Let’s be honest, putting together a title-winning football team isn’t rocket science. But it might just as well be. For it remains a very, very difficult trick to pull off.
Most of us, I suspect, could sit in the corner of the nearest Coach & Horses and draw a title-winning team on the back of the nearest fag packet.
Particularly a Football League title-winning team. Most of it is about gathering a decent spine together; some of it is about finding stout hearts and leaders of men; a little bit of it is all about injecting a touch of the unexpected into proceedings.
For somewhere in the mix is a creative spark. Throw in a large dollop of luck injury-wise – in that your big players don’t get big injuries; add a sprinkling of (relative) off-field stability and you’re starting to get there.
And as the years go by, I’m not sure that I wholly buy into this idea that you must have this fantastic team spirit; this sudden chemistry within the dressing room – a ‘Band Of Brothers’ ethos that sees 22 grown men as one together at three o’clock on a Saturday afternoon and again – some ten, befuddled hours later – at 1am on a Sunday morning.
If you look very closely at the two, other great teams of this last generation, there were individuals within either set-up that were poles apart in character and outlook. And, indeed, what made for a great Saturday night out.
If a team wins on a regular basis, it papers over all such cracks. No-one is any the wiser; or, indeed, remotely bothered.
Nine times out of ten, a great dressing room is a dressing room that’s winning games. And how do get a great dressing room? By winning games. That horse leads the cart.
So with such scribbles on the back of a fag packet in mind, how have the Canaries walked away with the League One title?
By having a decent spine. A young keeper destined for greater things; two-to-three centre-halves who fall firmly into the no-nonsense, heart-of-oak category; a midfield that runs all day; and a big lad up front who scores goals all day. And has a heart of oak. And is a leader of men.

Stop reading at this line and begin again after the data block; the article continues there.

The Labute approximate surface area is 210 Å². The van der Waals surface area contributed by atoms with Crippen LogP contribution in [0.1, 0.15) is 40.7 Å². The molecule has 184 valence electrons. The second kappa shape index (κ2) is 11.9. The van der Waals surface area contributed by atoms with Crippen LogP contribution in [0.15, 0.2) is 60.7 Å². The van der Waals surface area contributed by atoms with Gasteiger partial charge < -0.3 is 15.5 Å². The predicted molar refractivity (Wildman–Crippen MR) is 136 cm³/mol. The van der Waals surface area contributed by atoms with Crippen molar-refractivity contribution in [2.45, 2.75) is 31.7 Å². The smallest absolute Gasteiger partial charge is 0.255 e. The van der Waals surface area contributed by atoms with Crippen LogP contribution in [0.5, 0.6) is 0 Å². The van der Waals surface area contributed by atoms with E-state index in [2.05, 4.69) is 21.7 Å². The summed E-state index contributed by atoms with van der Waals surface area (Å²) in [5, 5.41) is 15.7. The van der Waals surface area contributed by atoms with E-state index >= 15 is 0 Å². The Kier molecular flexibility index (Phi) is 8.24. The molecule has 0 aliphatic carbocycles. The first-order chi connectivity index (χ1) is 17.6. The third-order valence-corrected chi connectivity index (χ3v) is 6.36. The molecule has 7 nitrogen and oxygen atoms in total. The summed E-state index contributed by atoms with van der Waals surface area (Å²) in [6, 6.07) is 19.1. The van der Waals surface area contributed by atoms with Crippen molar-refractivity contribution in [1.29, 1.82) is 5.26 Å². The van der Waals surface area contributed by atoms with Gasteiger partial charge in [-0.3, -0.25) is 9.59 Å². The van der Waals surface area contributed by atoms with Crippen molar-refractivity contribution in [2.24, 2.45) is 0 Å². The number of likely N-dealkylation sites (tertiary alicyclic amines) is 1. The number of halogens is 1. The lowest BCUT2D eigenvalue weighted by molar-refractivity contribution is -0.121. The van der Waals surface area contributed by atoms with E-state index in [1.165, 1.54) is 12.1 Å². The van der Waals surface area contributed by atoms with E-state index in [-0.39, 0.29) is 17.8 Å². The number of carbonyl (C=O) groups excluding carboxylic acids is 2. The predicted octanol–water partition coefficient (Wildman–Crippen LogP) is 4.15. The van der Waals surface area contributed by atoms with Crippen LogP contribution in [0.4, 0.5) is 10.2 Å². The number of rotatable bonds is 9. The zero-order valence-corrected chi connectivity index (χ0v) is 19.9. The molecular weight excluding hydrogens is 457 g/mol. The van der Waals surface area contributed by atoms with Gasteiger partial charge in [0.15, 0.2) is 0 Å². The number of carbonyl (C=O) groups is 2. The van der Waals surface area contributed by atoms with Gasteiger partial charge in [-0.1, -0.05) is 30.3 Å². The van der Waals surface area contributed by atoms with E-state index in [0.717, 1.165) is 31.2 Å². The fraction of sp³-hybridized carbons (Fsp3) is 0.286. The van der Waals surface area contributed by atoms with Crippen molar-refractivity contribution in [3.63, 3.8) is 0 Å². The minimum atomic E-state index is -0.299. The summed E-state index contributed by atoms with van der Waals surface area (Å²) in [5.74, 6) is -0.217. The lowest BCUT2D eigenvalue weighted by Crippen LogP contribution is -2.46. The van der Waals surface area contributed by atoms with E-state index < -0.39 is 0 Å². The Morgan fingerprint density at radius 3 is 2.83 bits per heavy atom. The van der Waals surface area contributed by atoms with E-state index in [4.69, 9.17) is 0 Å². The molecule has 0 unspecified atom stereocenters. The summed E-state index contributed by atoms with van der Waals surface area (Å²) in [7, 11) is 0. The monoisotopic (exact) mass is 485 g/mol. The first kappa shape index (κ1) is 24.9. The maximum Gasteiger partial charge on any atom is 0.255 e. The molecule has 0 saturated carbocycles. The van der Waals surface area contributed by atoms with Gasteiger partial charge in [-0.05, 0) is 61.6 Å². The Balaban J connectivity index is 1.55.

And at this level – indeed, even that above – knows what his elbows are for. The icing on the cake came in a second striker who knew where the goal was and, of course, a gem of a creator who did things with the ball that – in other years – only a Huckerby or a Crook could.
They discovered in young Korey Smith a midfielder who played way beyond his years but one who – crucially – never gave the opposition a moment’s rest and had the legs to step into any holes that Hoolahan left.
As long as Wesley stayed fit, then they could afford to rely on his trickery than someone else’s pace to unlock the majority of defences. Credit to Paul Lambert, as the season unfolded, so the issue of pace started to be addressed. Now they have players that can get in behind a flat back four and hurt an opposition with their speed of foot, not speed of thought.
So to whom are thanks due? Well, all concerned pretty much. I wonder whether Chrissy Martin would have been half the player this season had Glenn Roeder not sent him into exile with Luton last; Bryan Gunn produced a complete transfer peach in the case of Grant Holt – the fact that he had to out-muscle Lambert’s Colchester United last summer to land his man suggests his talents weren’t lost on his soon-to-be successor.
I would strongly suspect that Holt’s arrival might not have been possible without Michael Foulger dipping into his back pocket with the season ticket rebate scheme; I doubt Lambert would have been dug out of the U’s with quite such decisiveness under previous regimes.
There is a ‘You do what it takes…’ streak now running through Carrow Road; the word ‘nice’ is not one that would cross the lips of at least one League One chairman.
Lambert has proved sure and steady – on and off the field. Issues have been addressed; solid individuals have been bolted onto the team as and when required; those at the more flaky end of the spectrum have been squeezed quietly, but firmly out of the door.
Again, to his credit, he has let his coaches coach. He’s ‘merely’ there to manage. The long-standing chemistry between his No2 and No3 – Messrs Culverhouse and Crook, respectively – should not be under-estimated.
There’s little competing schools of thought as to how the game should be played. And then there’s Delia and Michael. Fair play, they’ve hung in there when the easiest thing to do would have been to have walked; to have taken the first sniff of an offer and run.
Had, of course, there ever been an offer. Was Peter Cullum a lucky escape? Who knows. The fact that Delia is still working to help keep the banks at bay is evident every time you walk into Waitrose. Or travel on the London Underground.
So the reality is that the owners have stayed the same; it’s as was. With the Foulger family continuing to do more than their share in the background.
Norwich are flying back into The Championship at the first time of asking; everyone loves each other again. Kind of. And financially? The Canaries remain just as much of a basket case as every other professional football club in this country; be it Manchester United, Portsmouth, Hull City or whoever… football’s finances have long, long gone to the players pot and nothing in that regard has changed.
For now, however, just bask in the glory of a job very, very well done. For it ain’t easy. If it were, everyone would be doing it.